The facts are that both xbox and Surface are consistently profitable areas of the business. Windows Phone died because, despite heavy investment, they couldn't gain enough market share to convince executives/shareholders they could turn the corner to profitability quickly enough to warrant the allocation of further resources. With regards to the acquisitions of publishers and developers MS/xbox is positioning itself as a major content owner. They basically own enough developers to continually and regularly feed games into Gamepass. Whether that works out in the long run as a viable business model is something we'll find out. Regardless of your personal opinion on its value, Gamepass has generated a massive amount of positive media coverage and consumer sentiment. As for the Gamepass on other platforms, pursuing deals that would further increase revenue and profits is a major part of the job. MS/Xbox loses absolutely nothing if it doesn't happen. What we don't know is what deals may come of these discussions? It may not be xcloud or Gamepass on the Switch but it could lead to more Minecraft type arrangements for Bethesda/Zenimax games.
Many documents have reveled : "La Ps5 elle ressemble à une moule "
And many others : " La Ps5 elle ressemble á une moule á démouler, une Bbox en fait"
Also : " T'as l'impression que Gaby of Valve il cherche à monter un Pc avec Apple et Epic, mais il a oublié le tournevis"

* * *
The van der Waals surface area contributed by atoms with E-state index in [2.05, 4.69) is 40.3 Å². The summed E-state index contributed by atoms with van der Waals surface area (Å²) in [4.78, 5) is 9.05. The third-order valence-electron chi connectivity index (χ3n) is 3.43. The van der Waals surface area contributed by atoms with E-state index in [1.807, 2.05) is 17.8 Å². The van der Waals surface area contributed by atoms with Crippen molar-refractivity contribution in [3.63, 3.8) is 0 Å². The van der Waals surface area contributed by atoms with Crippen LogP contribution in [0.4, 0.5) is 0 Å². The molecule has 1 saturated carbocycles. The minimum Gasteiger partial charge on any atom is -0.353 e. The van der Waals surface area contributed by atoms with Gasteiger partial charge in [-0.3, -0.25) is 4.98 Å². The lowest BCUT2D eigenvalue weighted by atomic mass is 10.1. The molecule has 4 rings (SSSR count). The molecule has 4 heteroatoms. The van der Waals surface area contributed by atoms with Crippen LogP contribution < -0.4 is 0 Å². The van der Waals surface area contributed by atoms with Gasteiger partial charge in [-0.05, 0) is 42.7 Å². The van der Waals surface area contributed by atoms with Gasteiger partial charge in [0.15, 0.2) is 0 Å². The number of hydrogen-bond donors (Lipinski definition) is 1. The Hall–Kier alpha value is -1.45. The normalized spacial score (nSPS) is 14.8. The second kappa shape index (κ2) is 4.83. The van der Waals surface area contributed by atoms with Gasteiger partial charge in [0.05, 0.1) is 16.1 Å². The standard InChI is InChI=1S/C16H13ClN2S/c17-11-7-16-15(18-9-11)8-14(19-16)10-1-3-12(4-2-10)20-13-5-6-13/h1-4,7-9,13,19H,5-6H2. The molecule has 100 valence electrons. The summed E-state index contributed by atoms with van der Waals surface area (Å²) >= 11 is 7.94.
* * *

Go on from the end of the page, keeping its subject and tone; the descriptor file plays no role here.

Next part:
"Apple essaye de se mettre Nvidia dans sa poche"
"Nintendo, c'est 2 jeux qui se courent après, pas mal de followers, mais c'est bien pour faire semblant de faire du sport à la maison (La Wii, surtout)"
"L'haptic en réalité virtuelle, c'est le summum du top"
"En fait, les partages Netflix, tu les payes aussi"
"Spotify, c'est pas de la qualité"
Lol. All the Xbox fanboys on this site on suicide watch at the thought of Game Pass coming to PlayStation or Switch. Further kills the reason to buy an Xbox, since you can just XCloud the service, without the need of buying an Xbox console.
I doubt that happens i.e. licensing. Microsoft's Game Publishing arm could potential survive if they ever learn to actually manage development properly. (History doesn't appear to support that though). Game streaming is a **** and has been for 15 years, I have no idea why these companies keep forking out money for the ****. Ole well. If Microsoft is going to survive as a large scale publisher they are going to have to go where the customers are i.e. Valve with Steam, Nintendo, Sony, Apple, EGS, etc. ... and logic would be they better start getting better at managing game development. This will mean competing with other large publishers (Ubisoft, EA, Take Two, Epic, Sony, Nintendo, etc.) on those platforms on more equal terms. Microsoft simply isn't needed as a middleman for third party developers/publishers, its actually very inefficient model. ---->Microsoft is simply a large game publisher at this point. <-----
I agree, but we didn't have things like 5G and smartphones 15 years ago. And all the biggest tech companies weren't involved with cloud gaming 15 years ago, like they are today. Either way, I'd rather stream or play Xbox games on a phone/smart TV device/PC, than buy an Xbox console. There's a thousand of other things I can do on those other devices compared to an Xbox; the Xbox is just a redundant and pointless device now. Once we get a proper native Android TV version of Game Pass (I'm currently sideloading it on my 4K Shield TV), there will be no point at all in buying an Xbox.